Life Sciences Insight

Pfizer re-ups CytoReason collab applying AI disease models to drug development

Three years down, many more to go.

Following the first stretch of what has so far been a successful partnership between Pfizer and CytoReason, the duo has opted to extend their collaboration and continue their work to apply CytoReason’s artificial intelligence technology to Pfizer’s drug development efforts.

The companies didn’t disclose the financial terms of their extended deal, but when they first joined forces in early 2019, CytoReason said it would be eligible to rack up technology access fees, research support and milestone-based payments from Pfizer adding up to a total in the low tens of millions.

“The extension of our collaboration with CytoReason will build upon our existing data science capabilities and further enhance our ability to make data-driven decisions across our portfolio,” said Mikael Dolsten, M.D., Ph.D., chief scientific officer and president of worldwide research, development and medical at Pfizer. “We are excited to continue this successful partnership, which has helped us investigate challenging biological questions to potentially inform the development of new therapies for the benefit of patients.”

Since announcing the original collaboration in January 2019, Pfizer has been using CytoReason’s AI-powered technology to guide its drug development efforts, with a focus on improving the Big Pharma’s understanding of the immune system.

The Israeli company’s machine learning algorithms comb through massive repositories of clinical data to build models of human disease, which can then be used by biotech and pharmaceutical partners like Pfizer to identify targets, develop novel drug candidates and understand which patients will benefit most from those new treatments.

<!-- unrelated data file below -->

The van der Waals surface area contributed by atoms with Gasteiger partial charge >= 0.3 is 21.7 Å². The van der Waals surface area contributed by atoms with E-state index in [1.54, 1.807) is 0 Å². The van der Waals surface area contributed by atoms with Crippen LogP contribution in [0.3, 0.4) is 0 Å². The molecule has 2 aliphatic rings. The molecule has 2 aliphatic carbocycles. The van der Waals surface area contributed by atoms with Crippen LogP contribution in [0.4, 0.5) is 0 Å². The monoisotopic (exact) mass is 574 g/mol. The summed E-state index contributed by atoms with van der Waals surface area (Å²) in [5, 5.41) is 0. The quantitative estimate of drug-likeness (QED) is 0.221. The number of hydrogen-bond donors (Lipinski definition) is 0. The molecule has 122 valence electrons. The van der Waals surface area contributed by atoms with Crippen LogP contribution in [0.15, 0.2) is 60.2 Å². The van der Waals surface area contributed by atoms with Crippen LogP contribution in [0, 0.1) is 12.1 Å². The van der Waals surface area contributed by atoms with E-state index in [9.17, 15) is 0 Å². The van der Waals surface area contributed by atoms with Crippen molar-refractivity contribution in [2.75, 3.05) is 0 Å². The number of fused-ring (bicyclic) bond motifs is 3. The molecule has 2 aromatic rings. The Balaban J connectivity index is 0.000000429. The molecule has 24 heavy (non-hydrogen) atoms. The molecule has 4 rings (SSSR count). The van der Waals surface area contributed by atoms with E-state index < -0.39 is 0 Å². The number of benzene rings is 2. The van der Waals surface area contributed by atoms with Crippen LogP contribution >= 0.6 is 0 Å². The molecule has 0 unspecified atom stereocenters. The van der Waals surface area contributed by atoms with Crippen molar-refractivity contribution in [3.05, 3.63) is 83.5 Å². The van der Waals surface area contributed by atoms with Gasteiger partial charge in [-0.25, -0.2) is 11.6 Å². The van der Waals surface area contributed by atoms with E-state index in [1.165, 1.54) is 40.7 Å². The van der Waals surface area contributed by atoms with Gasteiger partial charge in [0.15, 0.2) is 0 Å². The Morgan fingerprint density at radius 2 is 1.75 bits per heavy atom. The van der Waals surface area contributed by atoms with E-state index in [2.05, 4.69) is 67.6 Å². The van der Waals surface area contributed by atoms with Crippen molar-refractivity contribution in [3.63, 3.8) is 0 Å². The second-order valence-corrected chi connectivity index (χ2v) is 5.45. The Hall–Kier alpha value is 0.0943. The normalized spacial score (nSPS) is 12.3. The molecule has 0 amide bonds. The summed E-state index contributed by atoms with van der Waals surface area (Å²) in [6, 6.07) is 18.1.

With Pfizer, the AI has so far aided in R&D efforts across more than 20 diseases. In a May 2021 blog post, Pfizer scientists explained how they’re using CytoReason’s tech as a “GPS” to guide researchers through the “traffic jam” caused by the massive amount of available sequencing data and decades of clinical trial findings regarding the immune system.

In one case, for example, the software helped Pfizer’s scientists dig through data to better understand the biology of CCR6 proteins—which become more prevalent when certain autoimmune diseases are present—allowing them to determine the best way to target the CCR6 protein and the diseases that would be most affected by a CCR6 inhibitor. As a result, Pfizer was able to develop a drug specifically geared toward treating inflammatory bowel disease, which entered phase 1 clinical trials in July 2020.

“Our work with the Pfizer team has demonstrated how our computational models can potentially match the right treatment to the right patient groups, across multiple therapeutic areas. Through this collaboration and our growing customer base worldwide, we aim to establish our platform as the gold standard for drug discovery, development and portfolio management,” CytoReason CEO David Harel said in a statement about the extended partnership.

According to CytoReason, its technology is currently used by six of the 10 biggest pharma companies in the world.

Meanwhile Merck KGaA recently forged its own partnership with the data miner. In October, the German company tapped CytoReason to help profile one of its immuno-oncology drugs, sorting through data collected during the drug’s phase 1 and 2 trials to help Merck determine the patient populations and tumor types in which it will be most effective.

The partnership will go both ways: In return, Merck will add its wealth of clinical trial data and immuno-oncology expertise to sharpen CytoReason’s AI, boosting the depth and accuracy of its disease models.

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